Thursday, July 27, 2006

Thus is what happens when people have either too much time on their hand or are conceived and raised near nuclear power stations:

Anyone, who is anyone, knows of the tale that led to our beloved Wikipedia page being deleted (with well fought arguments and a stir of controversy I wish to add) without just cause. However, these whack-jobs are allowed to have their continue?

Double standards I tells ya! Though they appear to be mistaken as the Conglomerate State and Union of Desk, Bed, Shelves and Wardrobe, otherwise known as my room, is the smallest empire, state, nation, whatever they call their apartment, and not their imaginary empire.


Tuesday, July 25, 2006,21811,19901080-663,00.html

Of course the good ol' United States wouldn't want to stop the conflict between Israel and Lebanon. Bush probably woke up the day Israel stepped up and probably thought he was still dreaming. Here was a war in the oil-ridden Middle East that he didn't have to start! Oil prices skyrocket, gold prices head upwards, the real American "leaders" (leading the country with their own hip-pocket) are getting richer by the missile launch. And they get to keep their hands clean and don't have to face the negative public backlash. All the while, it isn't their people dying over there is it? Nor is it their son or daughter on the front line in Iraq or in Afghanistan. Whether it's justifiable or not is a separate discussion, but in good ol' America's eyes (and their chum England's) why not let the two fight it out. At least England have said the U.N. needs to intervene, though, much good that will be without unanimous backing, or even with, how could they stop it all?


My reply from the always polite Samuel Gordon-Stewart:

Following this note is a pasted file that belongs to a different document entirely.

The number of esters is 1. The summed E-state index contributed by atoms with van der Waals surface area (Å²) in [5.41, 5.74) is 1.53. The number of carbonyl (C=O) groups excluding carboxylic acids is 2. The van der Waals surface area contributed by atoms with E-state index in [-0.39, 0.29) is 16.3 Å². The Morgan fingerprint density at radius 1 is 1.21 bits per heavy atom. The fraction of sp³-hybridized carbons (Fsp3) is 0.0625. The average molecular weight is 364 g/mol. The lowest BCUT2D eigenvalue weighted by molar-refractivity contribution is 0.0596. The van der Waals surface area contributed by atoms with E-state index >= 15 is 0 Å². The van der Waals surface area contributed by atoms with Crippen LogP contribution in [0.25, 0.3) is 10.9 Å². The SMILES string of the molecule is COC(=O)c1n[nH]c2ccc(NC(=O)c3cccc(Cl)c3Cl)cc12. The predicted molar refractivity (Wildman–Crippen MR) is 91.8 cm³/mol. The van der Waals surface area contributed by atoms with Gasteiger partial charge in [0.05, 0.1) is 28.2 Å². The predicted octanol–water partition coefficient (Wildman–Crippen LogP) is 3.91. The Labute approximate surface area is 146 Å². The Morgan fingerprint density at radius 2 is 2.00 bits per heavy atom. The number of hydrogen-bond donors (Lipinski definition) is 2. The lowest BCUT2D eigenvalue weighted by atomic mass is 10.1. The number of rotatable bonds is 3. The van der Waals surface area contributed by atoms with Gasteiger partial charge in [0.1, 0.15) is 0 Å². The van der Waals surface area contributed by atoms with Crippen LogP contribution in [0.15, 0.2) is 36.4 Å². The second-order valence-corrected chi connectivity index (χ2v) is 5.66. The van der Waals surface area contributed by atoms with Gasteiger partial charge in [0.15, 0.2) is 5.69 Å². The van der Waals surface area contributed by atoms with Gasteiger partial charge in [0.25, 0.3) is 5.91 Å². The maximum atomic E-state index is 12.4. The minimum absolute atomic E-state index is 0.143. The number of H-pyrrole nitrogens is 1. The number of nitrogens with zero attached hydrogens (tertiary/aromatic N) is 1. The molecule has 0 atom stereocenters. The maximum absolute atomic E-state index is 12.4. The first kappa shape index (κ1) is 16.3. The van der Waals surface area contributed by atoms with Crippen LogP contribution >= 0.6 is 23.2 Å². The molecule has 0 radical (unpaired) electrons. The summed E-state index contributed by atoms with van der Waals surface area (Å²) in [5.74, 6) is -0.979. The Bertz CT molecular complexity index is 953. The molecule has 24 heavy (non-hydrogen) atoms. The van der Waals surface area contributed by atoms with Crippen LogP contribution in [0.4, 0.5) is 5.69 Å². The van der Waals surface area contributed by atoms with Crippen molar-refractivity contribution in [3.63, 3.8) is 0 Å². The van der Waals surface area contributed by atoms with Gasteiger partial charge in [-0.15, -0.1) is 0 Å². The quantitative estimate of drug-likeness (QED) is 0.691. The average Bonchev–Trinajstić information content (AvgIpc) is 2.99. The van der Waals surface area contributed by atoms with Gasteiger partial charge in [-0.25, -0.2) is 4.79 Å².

Hi Clayton,
It was my pleasure to read your email, and I'll keep this one on hand for the next episode.

Clayton Northcutt.

Sunday, July 23, 2006

From here follows my feedback to Samuel's Persiflage #6.


Thank-you for your mention of our correspondence pertaining to the discussion we had about Samuel's Persiflage #5 in Samuel's Persiflage #6.

I would like to re-iterate the competency and quality of the program Avast! that you endorsed in the same episode. It is an extremely apt and capable anti-virus software.

Further, I would like to echo your sentiments on the "stupid" people who choose to call 1900-numbers after returning the supposed "missed call" on their mobile phone. One must be particularly daft to not realise this phone-scam, as it is only the mobile version of the land-line scam that has been doing the rounds for a few years prior. I believe we need to clean-up this 'scam-based' society for the ill-informed youth and the naive adults that carry mobile phones; those people who are susceptible to this scam. If yourself and your legions of listeners send in messages to Telstra, to Optus, to Senator Helen Coonan containing a voice of complaint and the 'offending' number, with your support, this endeavor could very well be achieved.